In other words, the state terrorist can now to very substantive degrees be terrorized in a context of asymmetric warfare and the application of soft power to achieve hard ends. 

Strategically planned, organized and managed non-violent grassroots civil disobedience movements are a massively destructive application of rural and urban peasant power when aimed at the vital political, economic, religious and cultural arteries of a society.[5]

The necessity of the organization and mobilization of the Afrikan grassroots to achieve such ends is worthy of extraordinary attention as the existence of the globe spanning Utawanyika wa Waafrika Weusi Duniani are an indication of the potential of Uweza ya Afrika to be exerted through transnational relations and alter the contemporary shape of International Political Economy.

As an Afrikan Itikadi that sufficiently coalesces the cognitive, affective, psycho-spiritual and psycho-motor aspects of the Utambuzi wa Wafrika Weusi causing contemplation on Mvu ya Ankh, Afya ya juu Kabisa, Ustawi wa Afrika, Umoja wa Afrika, Uweza wa Afrika and Uongozi wa Afrika with the intentionality of developing policies to implement and enhance, the socialization process also implies that an Afrocentric Pan-Afrikanism is concerned with the natural human tendency of Kulinda through Mpangilio wa Pamoja [Kush/Kemet: Collective Organization] to protect against any dangers inherent in the environment which would inhibit the Kukua [Kiswahili: Growth] and Uendelezaji [Kiswahili: Flourishment] of the NIWT/Nu.t.

The dangers no matter whether geological or biological, necessitate an Utambuzi of Usalama wa Pamoja [Kiswahili: Collective Security] and Uongozi wa Pamoja [Kiswahili: Collective Leadership].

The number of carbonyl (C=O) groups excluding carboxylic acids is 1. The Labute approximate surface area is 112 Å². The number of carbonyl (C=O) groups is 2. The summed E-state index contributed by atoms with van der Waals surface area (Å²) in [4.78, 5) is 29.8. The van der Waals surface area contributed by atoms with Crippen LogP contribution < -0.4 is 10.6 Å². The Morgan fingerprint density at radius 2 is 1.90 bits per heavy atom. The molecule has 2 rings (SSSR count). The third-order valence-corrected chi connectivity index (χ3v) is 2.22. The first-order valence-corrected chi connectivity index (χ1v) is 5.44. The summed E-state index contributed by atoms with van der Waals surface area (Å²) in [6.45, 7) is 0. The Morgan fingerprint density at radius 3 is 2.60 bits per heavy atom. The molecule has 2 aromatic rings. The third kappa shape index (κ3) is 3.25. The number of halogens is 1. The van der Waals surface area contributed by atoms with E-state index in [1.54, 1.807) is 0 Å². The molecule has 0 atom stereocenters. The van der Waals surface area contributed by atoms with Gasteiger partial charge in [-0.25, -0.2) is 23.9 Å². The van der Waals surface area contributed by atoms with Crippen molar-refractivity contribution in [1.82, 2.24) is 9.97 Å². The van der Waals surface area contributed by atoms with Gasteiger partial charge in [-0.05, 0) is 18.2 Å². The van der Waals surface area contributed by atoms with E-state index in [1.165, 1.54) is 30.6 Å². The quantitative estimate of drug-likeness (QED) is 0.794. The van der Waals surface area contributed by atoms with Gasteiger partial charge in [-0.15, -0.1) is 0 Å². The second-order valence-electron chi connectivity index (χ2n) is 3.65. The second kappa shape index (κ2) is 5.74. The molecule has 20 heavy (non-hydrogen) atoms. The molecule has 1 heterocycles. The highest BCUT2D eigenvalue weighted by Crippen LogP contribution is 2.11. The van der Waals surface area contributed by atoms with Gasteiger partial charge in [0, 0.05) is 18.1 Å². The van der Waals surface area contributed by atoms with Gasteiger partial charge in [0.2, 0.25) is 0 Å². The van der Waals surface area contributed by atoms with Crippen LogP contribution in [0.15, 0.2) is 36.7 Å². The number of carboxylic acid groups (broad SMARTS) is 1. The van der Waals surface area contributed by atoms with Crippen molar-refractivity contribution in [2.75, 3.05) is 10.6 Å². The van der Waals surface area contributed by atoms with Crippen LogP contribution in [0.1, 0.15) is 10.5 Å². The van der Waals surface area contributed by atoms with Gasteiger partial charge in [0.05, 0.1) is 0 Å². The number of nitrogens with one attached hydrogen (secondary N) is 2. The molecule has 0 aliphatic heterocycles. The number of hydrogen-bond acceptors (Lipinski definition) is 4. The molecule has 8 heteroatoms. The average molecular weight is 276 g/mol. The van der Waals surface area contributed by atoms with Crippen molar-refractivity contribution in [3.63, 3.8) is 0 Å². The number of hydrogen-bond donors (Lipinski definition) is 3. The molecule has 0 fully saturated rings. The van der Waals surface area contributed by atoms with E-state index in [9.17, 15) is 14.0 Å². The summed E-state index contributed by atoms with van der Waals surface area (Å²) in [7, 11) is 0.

The question of Mpangilio wa Pamoja, Usalama wa Pamoja and Uongozi wa Pamoja is an ideo-genesis of Elimu ya Uhalisi [Kiswahili: Metaphysics, Knowledge/Science of Reality].

The defining trait of Elimu ya Uhalisi is relationships and thus Umoja.  This is so due to the contention that if there is a sacred relationship then there must be Kuhusiana [Kiswahili: Relating] and thus a melodious unison of communion. 

For the NIWT/Nu.t the Udhanifu [Kiswahili: Ideal, Idealism] of Umoja is complex with a network of many interlocking components encompassing the whole of the Mvu ya Ankh. 

This is exemplified linguistically in the Afrikan perspective by the nouns Udhanifu and Dhana [Kiswahili: Concept, Idea] being derived from the verb Kudhani [Kiswahili: To Think, Imagine].

[1] Molefi Kete Asante, An Afrocentric Manifesto: Toward and African Renaissance (Malden, Mass.: Polity Press, 2008) pp. 9; Ama Mazama, The Afrocentric Paradigm (Trenton: Africa World Press, 2003)

[2] Chinweizu, “Let’s Study Pan-Africanism- The Pan-Africanism Study Project [PASP]” (Festac Town Lagos, Nigeria: Chinweizu, 2011) For Additional information on the Pan-Africanism Study Project- Chinweizu, P. O. Box 988, Festac Town, Lagos, Nigeria.
[3] Molefi Kete Asante, An Afrocentric Manifesto: Toward and African Renaissance (Malden, Mass.: Polity Press, 2008) pp. 31-54.
[4] Previous incarnations of the contemporary phenomenon of multinational business enterprises, supported by a national government were the Knights Templars c. 5361 KC [c. 1120 CE] of Eurasia during the era of the Eurasian Crusades or ‘Murder Tours’ in search of wealth, political power and barbaric prestige throughout Southwest Asia and parts of North Afrika; the British East India Company c. 5841 KC [c. 1600 CE]; and the Dutch East India Company c. 5843 KC [c. 1602 CE].
[5] Martin Luther King Jr., Ph.D., Crisis in America’s Cities: An Analysis of Social Disorder and a Plan of Action Against Poverty, Discrimination and Racism in Urban America (Atlanta, Georgia: Southern Christian Leadership Conference, 1967); Gene Sharp, The Politics of Nonviolent Action Vol. I, II, III (Boston, Mass.: Porter Sargent Publishers, 1973); Robert L. Helvey, On Strategic Non-violent Conflict: Thinking About the Fundamentals (Boston, Mass.: Albert Einstein Institution, 2004); Gene Sharp, From Dictatorship to Democracy: A Conceptual Framework for Liberation (Boston, Mass.: Albert Einstein Institution, 2010); Gene Sharp, There Are Realistic Alternatives (Boston, Mass.: Albert Einstein Institution, 2003); Gene Sharp, Self-Liberation: A Guide to Strategic Planning for Action to End a Dictatorship or Other Oppression (Boston, Mass.: Albert Einstein Institution, 2009); Peter Ackerman and Jack DuVall, A Force More Powerful: A Century of Nonviolent Conflict ( New York: Palgrave, 2001)